My Ex

05/28/2006 10:15 am ET Updated May 25, 2011

It's been years since I thought about my ex-boyfriend Norman Porter, but he crossed my mind as I watched the Al Gore movie this week. The Al Gore movie is good, but it's really (as Gore is the first to admit, cheerfully) a speech. It's got that thunketa-thunketa thing, just like Al, and just like Norman. It's not on a par with some of the great recent documentaries like Capturing the Friedmans or My Architect; it's more like the best possible version of those sixteen-millimeter documentaries we watched in fourth grade that were called things like Our Friend the Honeybee.

What sets the Gore movie apart is not the way it's made, or even the power of its material about global warming, but the reaction of the audience. The audience -- which is to say, us, us liberals, us on the left -- is mortified. Deeply mortified. Icecaps melt, lakes dry up, there are hurricanes and heatwaves, but as you watch, what really goes through your head are the number of Americans and Iraqis who are dead because Gore isn't President, and the realization that we're in some way to blame.

Al Gore doesn't make it to the top three reasons on my list of Who's To Blame -- Bill Clinton, Ralph Nader and Karl Rove are way ahead of him. But Gore's on the list, he and Bob Schrum and the rest of his advisors. There was triangulation. There was caution. There was the third debate. There was bad makeup. We cared about those things, we said so aloud, we were disappointed in his candidacy, we stood by and watched the Republicans steal the Presidency from him and on some level we behaved as if it somehow proved that the system worked.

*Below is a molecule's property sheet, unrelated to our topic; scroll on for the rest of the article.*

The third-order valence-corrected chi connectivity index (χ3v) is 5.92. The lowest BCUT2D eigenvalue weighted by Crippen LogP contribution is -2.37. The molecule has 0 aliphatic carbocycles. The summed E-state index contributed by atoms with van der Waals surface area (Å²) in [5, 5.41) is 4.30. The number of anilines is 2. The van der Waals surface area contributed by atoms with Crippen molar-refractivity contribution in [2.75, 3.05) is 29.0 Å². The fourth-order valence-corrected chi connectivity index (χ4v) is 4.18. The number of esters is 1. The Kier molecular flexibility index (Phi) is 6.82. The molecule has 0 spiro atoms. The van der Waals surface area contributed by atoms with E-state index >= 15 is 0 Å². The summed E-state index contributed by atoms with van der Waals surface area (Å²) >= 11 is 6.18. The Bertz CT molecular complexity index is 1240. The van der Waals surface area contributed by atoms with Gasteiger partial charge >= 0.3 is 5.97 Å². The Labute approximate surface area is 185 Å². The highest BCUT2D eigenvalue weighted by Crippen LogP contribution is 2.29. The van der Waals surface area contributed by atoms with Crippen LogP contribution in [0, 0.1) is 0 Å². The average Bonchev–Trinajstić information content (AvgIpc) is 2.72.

When you see Gore in this movie, rolling his suitcase through airports, carrying his Apple computer under his arm, Willy Loman with a PowerPoint presentation, graceful, charming, at ease in his skin, it's impossible not to feel guilty and stupid and superficial. He's a chapter in Lives of the Saints that we played a role in because we didn't do everything we could have. He has his little jokes -- "I'm Al Gore and I used to be your next president" -- and they're disarming, but there's no imagining what it's like to be him, to know that you won, to know that you somehow blew it, to know that you were robbed, to know that every time you open the paper to read about yourself you'll discover all over again that you're stiff -- or, at best, not as stiff as you used to be.

Last week was Al Gore's week to be canonized, but I couldn't help thinking not of religion but of old Norman: Gore has become the ex-boyfriend who's starting to look good after forty bad dates with other guys. He's gained a little weight, but who hasn't? He's still unexciting, but excitement turns out to be overrated. He's not great in bed, but the last guy you slept with who was great in bed never called. What's more, he's on the board of Google, he was in on the IPO, so now he even has a little money. He's starting to look like the man of your dreams, the man who has nothing to lose. There's a little voice telling you that once he has something to lose, he'll go back to his old habits and blow it all over again, but you're not listening because you're desperate: you need to find a guy to marry. After all, time is running out.